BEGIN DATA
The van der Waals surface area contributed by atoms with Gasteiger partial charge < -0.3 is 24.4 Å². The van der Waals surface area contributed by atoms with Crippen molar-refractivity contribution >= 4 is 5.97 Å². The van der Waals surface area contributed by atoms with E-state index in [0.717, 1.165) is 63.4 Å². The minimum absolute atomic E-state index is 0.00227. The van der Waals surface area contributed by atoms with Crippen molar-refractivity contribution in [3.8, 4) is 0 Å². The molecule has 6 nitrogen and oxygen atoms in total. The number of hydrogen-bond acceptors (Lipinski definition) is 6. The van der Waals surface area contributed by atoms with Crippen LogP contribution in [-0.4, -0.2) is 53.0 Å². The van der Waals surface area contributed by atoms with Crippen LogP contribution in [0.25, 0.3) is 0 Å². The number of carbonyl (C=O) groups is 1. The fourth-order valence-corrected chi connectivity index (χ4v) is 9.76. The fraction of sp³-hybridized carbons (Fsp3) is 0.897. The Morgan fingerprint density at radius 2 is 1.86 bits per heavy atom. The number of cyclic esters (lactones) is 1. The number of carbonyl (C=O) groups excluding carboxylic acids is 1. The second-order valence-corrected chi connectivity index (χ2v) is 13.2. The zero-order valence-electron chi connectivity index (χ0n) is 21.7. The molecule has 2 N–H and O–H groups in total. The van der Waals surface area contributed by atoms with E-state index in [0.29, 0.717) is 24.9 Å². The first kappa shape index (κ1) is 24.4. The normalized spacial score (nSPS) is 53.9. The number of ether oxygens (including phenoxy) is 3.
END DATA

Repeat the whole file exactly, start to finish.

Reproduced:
The van der Waals surface area contributed by atoms with Gasteiger partial charge < -0.3 is 24.4 Å². The van der Waals surface area contributed by atoms with Crippen molar-refractivity contribution >= 4 is 5.97 Å². The van der Waals surface area contributed by atoms with E-state index in [0.717, 1.165) is 63.4 Å². The minimum absolute atomic E-state index is 0.00227. The van der Waals surface area contributed by atoms with Crippen molar-refractivity contribution in [3.8, 4) is 0 Å². The molecule has 6 nitrogen and oxygen atoms in total. The number of hydrogen-bond acceptors (Lipinski definition) is 6. The van der Waals surface area contributed by atoms with Crippen LogP contribution in [-0.4, -0.2) is 53.0 Å². The van der Waals surface area contributed by atoms with Crippen LogP contribution in [0.25, 0.3) is 0 Å². The number of carbonyl (C=O) groups is 1. The fourth-order valence-corrected chi connectivity index (χ4v) is 9.76. The fraction of sp³-hybridized carbons (Fsp3) is 0.897. The Morgan fingerprint density at radius 2 is 1.86 bits per heavy atom. The number of cyclic esters (lactones) is 1. The number of carbonyl (C=O) groups excluding carboxylic acids is 1. The second-order valence-corrected chi connectivity index (χ2v) is 13.2. The zero-order valence-electron chi connectivity index (χ0n) is 21.7. The molecule has 2 N–H and O–H groups in total. The van der Waals surface area contributed by atoms with E-state index in [0.29, 0.717) is 24.9 Å². The first kappa shape index (κ1) is 24.4. The normalized spacial score (nSPS) is 53.9. The number of ether oxygens (including phenoxy) is 3.